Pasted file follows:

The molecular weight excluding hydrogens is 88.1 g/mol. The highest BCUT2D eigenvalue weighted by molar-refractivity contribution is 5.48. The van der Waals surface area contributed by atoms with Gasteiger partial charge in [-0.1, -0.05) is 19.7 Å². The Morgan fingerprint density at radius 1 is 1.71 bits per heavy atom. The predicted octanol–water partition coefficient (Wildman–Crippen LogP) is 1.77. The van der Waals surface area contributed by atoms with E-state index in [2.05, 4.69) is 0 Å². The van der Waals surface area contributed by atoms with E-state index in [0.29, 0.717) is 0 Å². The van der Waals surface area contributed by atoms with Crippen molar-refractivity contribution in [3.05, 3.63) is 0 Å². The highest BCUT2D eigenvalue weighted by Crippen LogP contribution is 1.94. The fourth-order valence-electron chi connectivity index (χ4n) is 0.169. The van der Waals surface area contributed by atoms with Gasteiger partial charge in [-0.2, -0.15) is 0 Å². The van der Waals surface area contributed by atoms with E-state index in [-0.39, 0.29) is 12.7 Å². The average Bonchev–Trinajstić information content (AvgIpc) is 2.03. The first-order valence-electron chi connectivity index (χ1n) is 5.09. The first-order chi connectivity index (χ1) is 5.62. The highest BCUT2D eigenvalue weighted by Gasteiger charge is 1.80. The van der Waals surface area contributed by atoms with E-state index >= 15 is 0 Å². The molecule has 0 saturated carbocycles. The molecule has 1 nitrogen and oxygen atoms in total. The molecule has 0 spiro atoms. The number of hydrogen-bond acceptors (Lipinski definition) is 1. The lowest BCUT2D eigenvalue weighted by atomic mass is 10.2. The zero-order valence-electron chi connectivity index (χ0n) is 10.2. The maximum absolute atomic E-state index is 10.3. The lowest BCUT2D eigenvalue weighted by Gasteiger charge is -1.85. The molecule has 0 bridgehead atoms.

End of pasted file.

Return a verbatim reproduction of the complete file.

The molecular weight excluding hydrogens is 88.1 g/mol. The highest BCUT2D eigenvalue weighted by molar-refractivity contribution is 5.48. The van der Waals surface area contributed by atoms with Gasteiger partial charge in [-0.1, -0.05) is 19.7 Å². The Morgan fingerprint density at radius 1 is 1.71 bits per heavy atom. The predicted octanol–water partition coefficient (Wildman–Crippen LogP) is 1.77. The van der Waals surface area contributed by atoms with E-state index in [2.05, 4.69) is 0 Å². The van der Waals surface area contributed by atoms with E-state index in [0.29, 0.717) is 0 Å². The van der Waals surface area contributed by atoms with Crippen molar-refractivity contribution in [3.05, 3.63) is 0 Å². The highest BCUT2D eigenvalue weighted by Crippen LogP contribution is 1.94. The fourth-order valence-electron chi connectivity index (χ4n) is 0.169. The van der Waals surface area contributed by atoms with Gasteiger partial charge in [-0.2, -0.15) is 0 Å². The van der Waals surface area contributed by atoms with E-state index in [-0.39, 0.29) is 12.7 Å². The average Bonchev–Trinajstić information content (AvgIpc) is 2.03. The first-order valence-electron chi connectivity index (χ1n) is 5.09. The first-order chi connectivity index (χ1) is 5.62. The highest BCUT2D eigenvalue weighted by Gasteiger charge is 1.80. The van der Waals surface area contributed by atoms with E-state index >= 15 is 0 Å². The molecule has 0 saturated carbocycles. The molecule has 1 nitrogen and oxygen atoms in total. The molecule has 0 spiro atoms. The number of hydrogen-bond acceptors (Lipinski definition) is 1. The lowest BCUT2D eigenvalue weighted by atomic mass is 10.2. The zero-order valence-electron chi connectivity index (χ0n) is 10.2. The maximum absolute atomic E-state index is 10.3. The lowest BCUT2D eigenvalue weighted by Gasteiger charge is -1.85. The molecule has 0 bridgehead atoms.